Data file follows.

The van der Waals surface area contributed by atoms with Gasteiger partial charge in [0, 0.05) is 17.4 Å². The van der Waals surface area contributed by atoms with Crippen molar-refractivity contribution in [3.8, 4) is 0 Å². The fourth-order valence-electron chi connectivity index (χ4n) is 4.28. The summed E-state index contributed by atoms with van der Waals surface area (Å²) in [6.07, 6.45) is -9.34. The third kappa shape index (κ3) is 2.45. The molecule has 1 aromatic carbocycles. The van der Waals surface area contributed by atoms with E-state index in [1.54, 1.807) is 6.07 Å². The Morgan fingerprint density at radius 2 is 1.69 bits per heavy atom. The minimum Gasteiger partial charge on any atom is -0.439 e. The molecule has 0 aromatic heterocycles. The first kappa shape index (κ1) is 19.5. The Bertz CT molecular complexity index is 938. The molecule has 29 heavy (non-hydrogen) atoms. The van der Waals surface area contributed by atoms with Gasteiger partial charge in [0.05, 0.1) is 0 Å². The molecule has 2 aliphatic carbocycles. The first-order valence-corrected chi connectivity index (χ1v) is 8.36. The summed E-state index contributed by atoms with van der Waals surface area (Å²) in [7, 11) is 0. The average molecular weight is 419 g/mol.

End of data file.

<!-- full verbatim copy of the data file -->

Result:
The van der Waals surface area contributed by atoms with Gasteiger partial charge in [0, 0.05) is 17.4 Å². The van der Waals surface area contributed by atoms with Crippen molar-refractivity contribution in [3.8, 4) is 0 Å². The fourth-order valence-electron chi connectivity index (χ4n) is 4.28. The summed E-state index contributed by atoms with van der Waals surface area (Å²) in [6.07, 6.45) is -9.34. The third kappa shape index (κ3) is 2.45. The molecule has 1 aromatic carbocycles. The van der Waals surface area contributed by atoms with E-state index in [1.54, 1.807) is 6.07 Å². The Morgan fingerprint density at radius 2 is 1.69 bits per heavy atom. The minimum Gasteiger partial charge on any atom is -0.439 e. The molecule has 0 aromatic heterocycles. The first kappa shape index (κ1) is 19.5. The Bertz CT molecular complexity index is 938. The molecule has 29 heavy (non-hydrogen) atoms. The van der Waals surface area contributed by atoms with Gasteiger partial charge in [0.05, 0.1) is 0 Å². The molecule has 2 aliphatic carbocycles. The first-order valence-corrected chi connectivity index (χ1v) is 8.36. The summed E-state index contributed by atoms with van der Waals surface area (Å²) in [7, 11) is 0. The average molecular weight is 419 g/mol.